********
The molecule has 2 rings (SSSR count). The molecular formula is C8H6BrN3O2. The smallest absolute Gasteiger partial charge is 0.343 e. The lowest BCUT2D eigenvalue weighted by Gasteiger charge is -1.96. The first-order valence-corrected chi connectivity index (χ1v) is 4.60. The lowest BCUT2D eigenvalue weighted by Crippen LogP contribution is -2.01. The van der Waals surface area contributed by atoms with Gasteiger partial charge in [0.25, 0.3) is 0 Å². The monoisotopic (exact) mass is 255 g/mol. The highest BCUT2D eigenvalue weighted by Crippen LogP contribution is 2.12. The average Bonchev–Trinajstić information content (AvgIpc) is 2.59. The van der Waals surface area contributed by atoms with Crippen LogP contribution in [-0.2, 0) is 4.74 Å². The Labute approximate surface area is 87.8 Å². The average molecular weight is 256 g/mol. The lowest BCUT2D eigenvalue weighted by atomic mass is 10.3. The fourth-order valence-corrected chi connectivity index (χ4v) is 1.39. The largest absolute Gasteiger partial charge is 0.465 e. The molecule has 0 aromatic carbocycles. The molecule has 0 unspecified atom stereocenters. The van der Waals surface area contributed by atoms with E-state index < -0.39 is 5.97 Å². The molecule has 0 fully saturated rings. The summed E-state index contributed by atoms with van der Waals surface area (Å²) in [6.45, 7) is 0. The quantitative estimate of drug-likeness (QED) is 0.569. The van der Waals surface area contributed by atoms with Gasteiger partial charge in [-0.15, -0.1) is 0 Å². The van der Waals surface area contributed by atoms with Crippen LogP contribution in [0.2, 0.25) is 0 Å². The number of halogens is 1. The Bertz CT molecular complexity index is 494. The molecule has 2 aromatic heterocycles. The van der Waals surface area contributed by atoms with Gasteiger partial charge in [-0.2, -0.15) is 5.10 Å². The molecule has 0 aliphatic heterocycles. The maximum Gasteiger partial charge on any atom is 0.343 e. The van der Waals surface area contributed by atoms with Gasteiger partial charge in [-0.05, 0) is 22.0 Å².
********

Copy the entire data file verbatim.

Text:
The molecule has 2 rings (SSSR count). The molecular formula is C8H6BrN3O2. The smallest absolute Gasteiger partial charge is 0.343 e. The lowest BCUT2D eigenvalue weighted by Gasteiger charge is -1.96. The first-order valence-corrected chi connectivity index (χ1v) is 4.60. The lowest BCUT2D eigenvalue weighted by Crippen LogP contribution is -2.01. The van der Waals surface area contributed by atoms with Gasteiger partial charge in [0.25, 0.3) is 0 Å². The monoisotopic (exact) mass is 255 g/mol. The highest BCUT2D eigenvalue weighted by Crippen LogP contribution is 2.12. The average Bonchev–Trinajstić information content (AvgIpc) is 2.59. The van der Waals surface area contributed by atoms with Crippen LogP contribution in [-0.2, 0) is 4.74 Å². The Labute approximate surface area is 87.8 Å². The average molecular weight is 256 g/mol. The lowest BCUT2D eigenvalue weighted by atomic mass is 10.3. The fourth-order valence-corrected chi connectivity index (χ4v) is 1.39. The largest absolute Gasteiger partial charge is 0.465 e. The molecule has 0 aromatic carbocycles. The molecule has 0 unspecified atom stereocenters. The van der Waals surface area contributed by atoms with E-state index < -0.39 is 5.97 Å². The molecule has 0 fully saturated rings. The summed E-state index contributed by atoms with van der Waals surface area (Å²) in [6.45, 7) is 0. The quantitative estimate of drug-likeness (QED) is 0.569. The van der Waals surface area contributed by atoms with Gasteiger partial charge in [-0.15, -0.1) is 0 Å². The van der Waals surface area contributed by atoms with Crippen LogP contribution in [0.2, 0.25) is 0 Å². The number of halogens is 1. The Bertz CT molecular complexity index is 494. The molecule has 2 aromatic heterocycles. The van der Waals surface area contributed by atoms with Gasteiger partial charge in [-0.2, -0.15) is 5.10 Å². The molecule has 0 aliphatic heterocycles. The maximum Gasteiger partial charge on any atom is 0.343 e. The van der Waals surface area contributed by atoms with Gasteiger partial charge in [-0.05, 0) is 22.0 Å².